Thomas Molnar

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Thomas Steven Molnar (/ˈmjɔːlnɑːr/; Hungarian: Molnár Tamás; 26 July 1921, in Budapest, Hungary – 20 July 2010, in Richmond, Virginia) was a Catholic philosopher, historian and political theorist.


  • Gradually, the counter-revolutionaries came to the realization that they were the real revolutionaries in the sense of the word that is compatible with the reaction to the doctrines of the revolution. Bernanos wrote during this period that to be a reactionary means simply to be alive, because only a corpse does not react any more – against the maggots teeming on it. This phrase could have been adopted as the counter-revolutionary motto: it vividly painted what the counter-revolutionaries believed their task to be, namely, to become alive inside an agonizing, no longer reacting body, the State, invaded by a poison-carrying enemy. The counter-revolutionaries were revolutionists insofar as they intended to reactivate this agonizing body, not by calling forth a new political party, but by an appeal to the entire nation in the name of salus populi. Ernst von Salomon, in his Fragebogen (page 238), written after 1945, formulates the mood of twenty-five years before: ‘Unless it were possible to recreate a constructive form of State, Bolshevism must be the natural heir to the obvious and shameful dissolution of all organic strength by the ideological senselessness of the bourgeois-liberal and Social-Democrat wizards.’ This is what was tried almost everywhere in Europe during the twenty-some years separating the two world wars: Horthy in Hungary, Salazar in Portugal, Pilsudski in Poland, Mussolini in Italy, Franco in Spain, and others, with less success, elsewhere, for example in Germany. Between 1919 and 1933, many young Germans adopted as their ideal Moeller van den Bruck’s ‘conservative revolutionary’; this hero figure survived until 1944 among the youthful members of the anti-Hitler resistance who hoped to rid their country both of National Socialism and of imminent bolshevisation.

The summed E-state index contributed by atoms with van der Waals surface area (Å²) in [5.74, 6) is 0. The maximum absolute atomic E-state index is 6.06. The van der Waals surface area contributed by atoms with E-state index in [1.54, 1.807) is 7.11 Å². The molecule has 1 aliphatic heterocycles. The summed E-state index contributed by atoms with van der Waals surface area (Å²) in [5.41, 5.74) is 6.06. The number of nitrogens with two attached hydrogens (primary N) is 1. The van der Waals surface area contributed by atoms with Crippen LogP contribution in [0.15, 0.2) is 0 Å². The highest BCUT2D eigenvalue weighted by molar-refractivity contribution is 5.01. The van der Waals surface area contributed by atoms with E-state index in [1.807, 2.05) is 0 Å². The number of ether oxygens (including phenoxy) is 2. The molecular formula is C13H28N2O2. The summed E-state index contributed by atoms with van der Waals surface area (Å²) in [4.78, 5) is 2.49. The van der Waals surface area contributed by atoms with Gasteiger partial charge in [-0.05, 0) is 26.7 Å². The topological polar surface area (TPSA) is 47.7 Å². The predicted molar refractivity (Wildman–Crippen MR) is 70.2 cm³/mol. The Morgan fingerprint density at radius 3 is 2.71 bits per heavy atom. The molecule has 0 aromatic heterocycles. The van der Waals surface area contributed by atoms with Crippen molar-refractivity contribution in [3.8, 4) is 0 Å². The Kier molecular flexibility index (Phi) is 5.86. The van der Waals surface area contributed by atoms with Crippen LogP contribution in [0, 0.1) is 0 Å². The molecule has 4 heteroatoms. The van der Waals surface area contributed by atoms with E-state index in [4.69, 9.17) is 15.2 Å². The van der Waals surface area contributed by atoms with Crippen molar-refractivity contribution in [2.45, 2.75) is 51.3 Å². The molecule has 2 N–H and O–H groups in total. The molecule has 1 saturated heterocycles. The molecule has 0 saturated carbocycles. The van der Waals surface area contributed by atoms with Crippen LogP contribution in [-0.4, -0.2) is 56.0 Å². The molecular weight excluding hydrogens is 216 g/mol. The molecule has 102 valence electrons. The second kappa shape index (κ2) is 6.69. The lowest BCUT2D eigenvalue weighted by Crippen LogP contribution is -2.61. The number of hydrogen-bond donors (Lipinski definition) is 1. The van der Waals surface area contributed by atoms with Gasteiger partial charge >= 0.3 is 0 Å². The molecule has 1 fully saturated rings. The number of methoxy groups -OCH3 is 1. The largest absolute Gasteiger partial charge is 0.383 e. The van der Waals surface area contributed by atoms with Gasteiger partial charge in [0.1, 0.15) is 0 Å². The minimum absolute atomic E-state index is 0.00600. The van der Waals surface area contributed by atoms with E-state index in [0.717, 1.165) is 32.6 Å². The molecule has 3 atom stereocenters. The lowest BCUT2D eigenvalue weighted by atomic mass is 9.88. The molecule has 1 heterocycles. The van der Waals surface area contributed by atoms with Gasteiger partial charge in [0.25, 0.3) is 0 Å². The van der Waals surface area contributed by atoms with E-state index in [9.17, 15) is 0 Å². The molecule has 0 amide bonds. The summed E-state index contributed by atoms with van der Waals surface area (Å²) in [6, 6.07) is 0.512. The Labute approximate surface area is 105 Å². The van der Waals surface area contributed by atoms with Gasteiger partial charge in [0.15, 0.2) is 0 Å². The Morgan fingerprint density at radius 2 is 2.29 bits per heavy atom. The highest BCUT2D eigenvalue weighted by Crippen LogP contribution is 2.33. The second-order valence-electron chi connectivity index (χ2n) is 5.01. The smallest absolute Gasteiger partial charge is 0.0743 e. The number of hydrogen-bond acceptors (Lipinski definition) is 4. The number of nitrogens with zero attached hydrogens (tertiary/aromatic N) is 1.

• Thomas Molnar, The Counter-Revolution (Funk & Wagnalls, 1969), pp. 127-128

Utopia: The Perennial Heresy (1967)[edit]

New York: Sheed and Ward, Inc.
  • Teilhard merely seems to set the problem of man, as the utopian sees it, on lofty heights; yet, his terminology, which mixes archeology, sociology, biology, astronomy, and a vulgarized theology, can, in fact, be translated at every turn into the language of collectivism and of totalitarian polices.
  • Uniformity, therefore, is an essential built-in element of utopian existence, and it is no less important that this uniformity remain permanent.
  • Passion for equality blinds the utopian to the fact that society, as a whole, is based on inequality of men in two respects: the inventor, the innovator, the exceptional man creates something new and insures continuous progress; the others emulate his work or merely improve their own lot by benefiting from his creativity.

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